“Let’s read this book.”
Liam unclutched the book from his chest, and I caught a glimpse of Barack Obama on the cover. My heart sank a little. Just the day before, a friend sent me a text reading “If Hillary wins, our kids will have only known a black man and a woman as their presidents.” But the promise of ending old dividing lines would not come to pass. Not only would we not celebrate our first female president, but we would elect a man who is by his own admission a sexual predator. Worst of all, I can’t even really say that we elected him, because the popular vote didn’t.
The book offered brief biographies of all the presidents. We looked up who was the president when I was born (Ford), and who was the president when Liam was born (George W. Bush). We finished by reading about Obama. Our conversation turned to Trump, and the election for kids held at Liam’s school. For weeks, I’ve heard young children echoing the sentiments of the adults in their lives, not fully comprehending what they are saying.
“So-and-so voted for Trump,” Liam said with annoyance.
I composed my thoughts carefully and spoke.
“Well, we are going to give Donald Trump a chance. He is our president now, and we want our president to succeed. We are going to judge him by his actions, and if we don’t like what he does, we will have a chance to vote for someone else in four years.”
I’m not going to lie. It hurt a little to say those words. I could argue that I have already judged him by his actions and found him to be a disgusting person. I could debate that when all the votes are counted and the person chosen is not the one in office, democracy didn’t work. But I felt there was a more important message to send to my son.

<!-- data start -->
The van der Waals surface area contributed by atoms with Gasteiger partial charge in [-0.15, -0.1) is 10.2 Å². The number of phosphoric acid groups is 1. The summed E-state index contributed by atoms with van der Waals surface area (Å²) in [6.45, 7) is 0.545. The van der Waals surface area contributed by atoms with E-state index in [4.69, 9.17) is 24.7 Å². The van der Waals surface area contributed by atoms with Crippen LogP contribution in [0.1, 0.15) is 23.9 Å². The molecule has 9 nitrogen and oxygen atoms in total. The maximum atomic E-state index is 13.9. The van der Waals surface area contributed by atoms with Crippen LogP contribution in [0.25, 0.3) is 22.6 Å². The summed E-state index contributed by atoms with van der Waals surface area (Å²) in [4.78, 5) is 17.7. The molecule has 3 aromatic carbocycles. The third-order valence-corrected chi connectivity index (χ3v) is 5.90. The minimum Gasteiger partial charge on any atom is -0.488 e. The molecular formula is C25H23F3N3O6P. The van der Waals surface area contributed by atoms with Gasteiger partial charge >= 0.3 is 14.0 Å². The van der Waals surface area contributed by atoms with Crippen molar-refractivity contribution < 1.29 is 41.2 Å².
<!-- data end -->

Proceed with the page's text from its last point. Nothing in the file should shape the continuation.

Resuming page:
On the night of the election, I stayed up well past my bedtime, hoping against hope to see a change in the results. I filled some of the time by checking my Facebook page. At one point, I came across a post where a “friend” gloated about enjoying seeing Democrats in tears, laughing about their misery. It is ok to be happy about your candidate getting elected. It is ok to celebrate. It is in poor taste to take pleasure in the pain of others. The comment stung. But one of the great takeaways from the Democratic campaign was “When they go low, we go high.” I am going to teach that to my child.
At the park the next day, I commiserated with a few like-minded moms as our children played. After discussing our ugly cries over Hillary’s concession speech and our sheer disbelief at how the election played out, we broadened our conversation. Once again, the idea of topics children pick up from their parents came to mind.
Liam and his friend wanted to wear suits to school on election day, so they could look like the president and vice president. I asked Liam if he were president, what would he do. I waited for a cute seven year old response about giving free Legos to everyone, or perhaps outlawing teachers issuing homework. Instead he said this:
“I would make a law so that cops could not pull over and arrest someone just because they have brown skin.”
I was dumbfounded. Where had he heard this? When I repeated this story to my mom friends, one piped up “Oh, he may have gotten that from my kid.” We live in Arizona, home of the infamous Joe Arpaio. As the election neared, she talked about the choices in the race for Sheriff, leading to a broader discussion on race. Until that point, I mostly tried to shield my children from topics I deemed too mature for their understanding. But Liam could understand- It is not right to discriminate against someone because of the color of their skin. We are going to watch what Donald Trump does with his presidency, and we are going to discuss how it impacts us.
After the boys finished their dinner that night, I advised them to go take a bath. I joked “You don’t want to be the smelly kid at school.” Liam piped up “So-and-so never takes a bath and no one plays with him.” Ben and I exchanged a look of what do we say to this?
Ben took the lead.
“Well, be nice to him. You don’t have to be his best friend, but you do need to be nice to him.”
I chimed in.
“Liam, do you know who the Dalai Lama is?”
He did not.
“The Dalai Lama is a great leader and thinker. At the school where I work, we have a quote on the wall from the Dalai Lama. The quote is this: Be kind whenever possible. It is always possible.”
Those are pretty good words to live by. In the darkest moments, when you find yourself at odds with those around you, look for the common ground.
Be kind whenever possible. It is always possible.